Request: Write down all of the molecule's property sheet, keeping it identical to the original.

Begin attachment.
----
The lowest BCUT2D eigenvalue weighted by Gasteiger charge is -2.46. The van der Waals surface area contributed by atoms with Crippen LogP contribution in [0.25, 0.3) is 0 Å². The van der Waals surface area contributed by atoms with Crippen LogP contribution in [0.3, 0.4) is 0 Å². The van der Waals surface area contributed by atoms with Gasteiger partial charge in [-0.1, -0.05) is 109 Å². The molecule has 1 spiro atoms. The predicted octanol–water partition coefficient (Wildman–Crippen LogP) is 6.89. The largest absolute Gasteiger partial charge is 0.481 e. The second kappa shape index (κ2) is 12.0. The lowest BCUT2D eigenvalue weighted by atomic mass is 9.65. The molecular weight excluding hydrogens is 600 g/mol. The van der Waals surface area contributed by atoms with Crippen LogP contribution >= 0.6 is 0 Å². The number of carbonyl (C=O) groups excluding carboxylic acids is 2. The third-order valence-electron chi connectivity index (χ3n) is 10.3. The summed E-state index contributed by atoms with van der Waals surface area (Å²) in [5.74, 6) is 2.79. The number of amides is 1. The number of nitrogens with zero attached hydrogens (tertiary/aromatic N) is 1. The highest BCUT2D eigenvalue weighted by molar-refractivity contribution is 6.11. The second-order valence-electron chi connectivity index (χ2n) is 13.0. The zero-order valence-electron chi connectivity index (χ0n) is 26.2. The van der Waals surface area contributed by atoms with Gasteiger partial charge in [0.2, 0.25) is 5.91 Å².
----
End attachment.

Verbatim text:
The lowest BCUT2D eigenvalue weighted by Gasteiger charge is -2.46. The van der Waals surface area contributed by atoms with Crippen LogP contribution in [0.25, 0.3) is 0 Å². The van der Waals surface area contributed by atoms with Crippen LogP contribution in [0.3, 0.4) is 0 Å². The van der Waals surface area contributed by atoms with Gasteiger partial charge in [-0.1, -0.05) is 109 Å². The molecule has 1 spiro atoms. The predicted octanol–water partition coefficient (Wildman–Crippen LogP) is 6.89. The largest absolute Gasteiger partial charge is 0.481 e. The second kappa shape index (κ2) is 12.0. The lowest BCUT2D eigenvalue weighted by atomic mass is 9.65. The molecular weight excluding hydrogens is 600 g/mol. The van der Waals surface area contributed by atoms with Crippen LogP contribution >= 0.6 is 0 Å². The number of carbonyl (C=O) groups excluding carboxylic acids is 2. The third-order valence-electron chi connectivity index (χ3n) is 10.3. The summed E-state index contributed by atoms with van der Waals surface area (Å²) in [5.74, 6) is 2.79. The number of amides is 1. The number of nitrogens with zero attached hydrogens (tertiary/aromatic N) is 1. The highest BCUT2D eigenvalue weighted by molar-refractivity contribution is 6.11. The second-order valence-electron chi connectivity index (χ2n) is 13.0. The zero-order valence-electron chi connectivity index (χ0n) is 26.2. The van der Waals surface area contributed by atoms with Gasteiger partial charge in [0.2, 0.25) is 5.91 Å².